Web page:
To determine the relationship between the number of initial negative Pap smears and risk of subsequent cervical cancer.
A cohort study was conducted using data from the British Columbia Cervical Cancer Screening Program and British Columbia Cancer Registry. The analysis used a random sample (1%) of women aged 20-69 with Pap smears and all cases of invasive cervical cancer diagnosed between 1994 and 1999. Each negative screen defined the beginning of a screening interval and intervals longer than five years were truncated. The following variables were created for each interval: age at the beginning of the interval, interval length, previous cytological abnormality, previous cervical procedure and number of preceding consecutive negative screens. The relationship between these variables and risk of squamous cervical cancer was determined using survival analysis methods.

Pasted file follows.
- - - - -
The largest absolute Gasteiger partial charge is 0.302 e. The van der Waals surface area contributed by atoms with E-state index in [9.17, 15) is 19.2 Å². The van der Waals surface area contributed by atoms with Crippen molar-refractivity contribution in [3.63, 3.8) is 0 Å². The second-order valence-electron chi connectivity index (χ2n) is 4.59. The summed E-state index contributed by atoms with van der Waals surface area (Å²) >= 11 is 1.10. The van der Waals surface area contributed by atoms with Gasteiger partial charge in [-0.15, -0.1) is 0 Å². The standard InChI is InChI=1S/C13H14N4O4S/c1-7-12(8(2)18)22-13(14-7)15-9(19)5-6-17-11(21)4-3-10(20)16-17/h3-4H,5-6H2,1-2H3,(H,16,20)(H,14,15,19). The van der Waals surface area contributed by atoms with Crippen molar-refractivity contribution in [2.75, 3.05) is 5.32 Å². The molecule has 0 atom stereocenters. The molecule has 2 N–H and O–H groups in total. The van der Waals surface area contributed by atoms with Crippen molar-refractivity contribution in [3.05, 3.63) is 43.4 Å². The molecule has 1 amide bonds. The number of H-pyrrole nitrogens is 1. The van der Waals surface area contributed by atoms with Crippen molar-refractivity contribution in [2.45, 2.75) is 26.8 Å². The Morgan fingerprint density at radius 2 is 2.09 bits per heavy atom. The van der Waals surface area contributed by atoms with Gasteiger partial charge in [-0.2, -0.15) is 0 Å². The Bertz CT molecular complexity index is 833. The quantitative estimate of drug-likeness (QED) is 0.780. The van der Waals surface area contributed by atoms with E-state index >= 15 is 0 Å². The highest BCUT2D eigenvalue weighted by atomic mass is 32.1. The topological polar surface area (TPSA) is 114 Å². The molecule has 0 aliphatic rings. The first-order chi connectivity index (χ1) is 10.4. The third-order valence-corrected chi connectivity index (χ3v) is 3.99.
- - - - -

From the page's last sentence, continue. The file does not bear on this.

A total of 388 cases of invasive cervical cancer (252 squamous) were included in the study from a study population of over 3.3 million Pap smears. The risk of invasive squamous cancer increased with time since the last negative screen, history of cytological abnormality and history of cervical therapeutic procedure. Risk was not significantly related to age (P=0.2) but was highest in women aged 30-49. Multiple consecutive negative pap smears were associated with reduced risk in women with a history of moderate atypia (P